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[liberationtech] Secret European deals to hand over private data to America

Jurre andmore drwhax at gmail.com
Sat Jun 29 13:42:38 PDT 2013


There was a hearing last week in Dutch parliament about PRISM. There
was another interesting point being discussed a rumor that the TAT-14
cable in Katwijk was being eavesdropped. Not only is it eavesdropped,
but data is shared with the US!

Article below:

Revealed: secret European deals to hand over private data to America

Germany 'among countries offering intelligence' according to new
claims by former US defence analyst


At least six European Union countries in addition to Britain have been
colluding with the US over the mass harvesting of personal
communications data, according to a former contractor to America's
National Security Agency, who said the public should not be "kept in
the dark".

Wayne Madsen, a former US navy lieutenant who first worked for theNSA
in 1985 and over the next 12 years held several sensitive positions
within the agency, names Denmark, the Netherlands, France, Germany,
Spain and Italy as having secret deals with the US.

Madsen said the countries had "formal second and third party status"
under signal intelligence (Sigint) agreements that compels them to
hand over data, including mobile phone and internet information to the
NSA if requested.

Under international intelligence agreements, confirmed by declassified
documents, nations are categorised by the US according to their trust
level. The US is first party while the UK, Canada, Australia and New
Zealand enjoy second party relationships. Germany and France have
third party relationships.

In an interview published last night on the PrivacySurgeon.org blog,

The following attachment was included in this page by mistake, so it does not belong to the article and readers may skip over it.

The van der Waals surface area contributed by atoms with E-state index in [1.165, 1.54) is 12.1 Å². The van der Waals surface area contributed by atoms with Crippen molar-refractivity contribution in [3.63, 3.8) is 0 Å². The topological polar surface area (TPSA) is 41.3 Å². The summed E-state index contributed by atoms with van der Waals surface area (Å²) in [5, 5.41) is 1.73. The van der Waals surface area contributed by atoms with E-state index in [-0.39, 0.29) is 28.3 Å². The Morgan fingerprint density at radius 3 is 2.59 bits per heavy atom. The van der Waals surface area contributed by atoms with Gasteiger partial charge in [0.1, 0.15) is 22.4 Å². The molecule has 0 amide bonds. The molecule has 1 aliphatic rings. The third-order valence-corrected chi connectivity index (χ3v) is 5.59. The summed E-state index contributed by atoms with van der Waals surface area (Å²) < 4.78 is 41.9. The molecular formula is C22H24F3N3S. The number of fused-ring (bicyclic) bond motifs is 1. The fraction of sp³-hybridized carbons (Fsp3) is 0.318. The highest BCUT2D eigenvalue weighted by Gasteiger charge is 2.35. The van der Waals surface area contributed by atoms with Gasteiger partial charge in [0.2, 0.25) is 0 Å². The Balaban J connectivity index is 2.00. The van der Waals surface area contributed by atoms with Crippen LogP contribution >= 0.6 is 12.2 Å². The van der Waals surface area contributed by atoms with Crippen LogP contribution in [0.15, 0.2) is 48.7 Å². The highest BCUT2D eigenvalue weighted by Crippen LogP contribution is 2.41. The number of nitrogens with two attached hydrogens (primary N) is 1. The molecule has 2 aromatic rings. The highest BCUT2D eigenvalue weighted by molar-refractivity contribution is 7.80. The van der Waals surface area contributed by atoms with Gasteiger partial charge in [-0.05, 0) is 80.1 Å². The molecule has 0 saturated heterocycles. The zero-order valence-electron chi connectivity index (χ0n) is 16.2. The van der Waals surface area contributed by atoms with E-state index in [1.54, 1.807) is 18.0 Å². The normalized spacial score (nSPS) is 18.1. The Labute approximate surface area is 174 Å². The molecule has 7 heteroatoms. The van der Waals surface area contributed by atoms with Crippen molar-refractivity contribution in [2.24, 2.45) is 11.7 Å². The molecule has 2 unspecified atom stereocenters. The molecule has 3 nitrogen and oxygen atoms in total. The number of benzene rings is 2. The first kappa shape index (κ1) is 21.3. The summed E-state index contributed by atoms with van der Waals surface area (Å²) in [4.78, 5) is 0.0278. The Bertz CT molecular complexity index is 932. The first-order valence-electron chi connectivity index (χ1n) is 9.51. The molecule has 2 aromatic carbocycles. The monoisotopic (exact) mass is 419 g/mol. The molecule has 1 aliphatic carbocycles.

Madsen, who has been attacked for holding controversial views on
espionage issues, said he had decided to speak out after becoming
concerned about the "half story" told by EU politicians regarding the
extent of the NSA's activities in Europe.

He said that under the agreements, which were drawn up after the
second world war, the "NSA gets the lion's share" of the Sigint
"take". In return, the third parties to the NSA agreements received
"highly sanitised intelligence".

Madsen said he was alarmed at the "sanctimonious outcry" of political
leaders who were "feigning shock" about the spying operations while
staying silent about their own arrangements with the US, and was
particularly concerned that senior German politicians had accused the
UK of spying when their country had a similar third party deal with
the NSA.

Although the level of co-operation provided by other European
countries to the NSA is not on the same scale as that provided by the
UK, the allegations are potentially embarrassing.

"I can't understand how Angela Merkel can keep a straight face,
demanding assurances from Obama and the UK while Germany has entered
into those exact relationships," Madsen said.

The Liberal Democrat MEP Baroness Ludford, a senior member of the